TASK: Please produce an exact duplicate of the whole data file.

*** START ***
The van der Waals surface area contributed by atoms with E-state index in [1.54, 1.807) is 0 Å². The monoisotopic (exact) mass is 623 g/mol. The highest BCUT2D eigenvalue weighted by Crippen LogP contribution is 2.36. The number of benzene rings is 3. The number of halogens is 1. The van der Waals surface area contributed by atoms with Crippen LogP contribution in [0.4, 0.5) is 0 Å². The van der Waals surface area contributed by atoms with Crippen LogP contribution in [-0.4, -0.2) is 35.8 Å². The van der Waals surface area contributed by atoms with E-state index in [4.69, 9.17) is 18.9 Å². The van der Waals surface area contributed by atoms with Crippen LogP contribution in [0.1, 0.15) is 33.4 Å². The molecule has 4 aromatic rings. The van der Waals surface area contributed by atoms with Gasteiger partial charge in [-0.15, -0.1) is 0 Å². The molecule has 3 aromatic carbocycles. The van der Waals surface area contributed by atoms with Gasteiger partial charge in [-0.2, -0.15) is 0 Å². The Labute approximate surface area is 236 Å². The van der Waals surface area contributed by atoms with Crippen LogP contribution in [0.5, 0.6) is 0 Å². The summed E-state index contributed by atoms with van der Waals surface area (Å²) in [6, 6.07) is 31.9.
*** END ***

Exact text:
The van der Waals surface area contributed by atoms with E-state index in [1.54, 1.807) is 0 Å². The monoisotopic (exact) mass is 623 g/mol. The highest BCUT2D eigenvalue weighted by Crippen LogP contribution is 2.36. The number of benzene rings is 3. The number of halogens is 1. The van der Waals surface area contributed by atoms with Crippen LogP contribution in [0.4, 0.5) is 0 Å². The van der Waals surface area contributed by atoms with Crippen LogP contribution in [-0.4, -0.2) is 35.8 Å². The van der Waals surface area contributed by atoms with E-state index in [4.69, 9.17) is 18.9 Å². The van der Waals surface area contributed by atoms with Crippen LogP contribution in [0.1, 0.15) is 33.4 Å². The molecule has 4 aromatic rings. The van der Waals surface area contributed by atoms with Gasteiger partial charge in [-0.15, -0.1) is 0 Å². The molecule has 3 aromatic carbocycles. The van der Waals surface area contributed by atoms with Gasteiger partial charge in [-0.2, -0.15) is 0 Å². The Labute approximate surface area is 236 Å². The van der Waals surface area contributed by atoms with Crippen LogP contribution in [0.5, 0.6) is 0 Å². The summed E-state index contributed by atoms with van der Waals surface area (Å²) in [6, 6.07) is 31.9.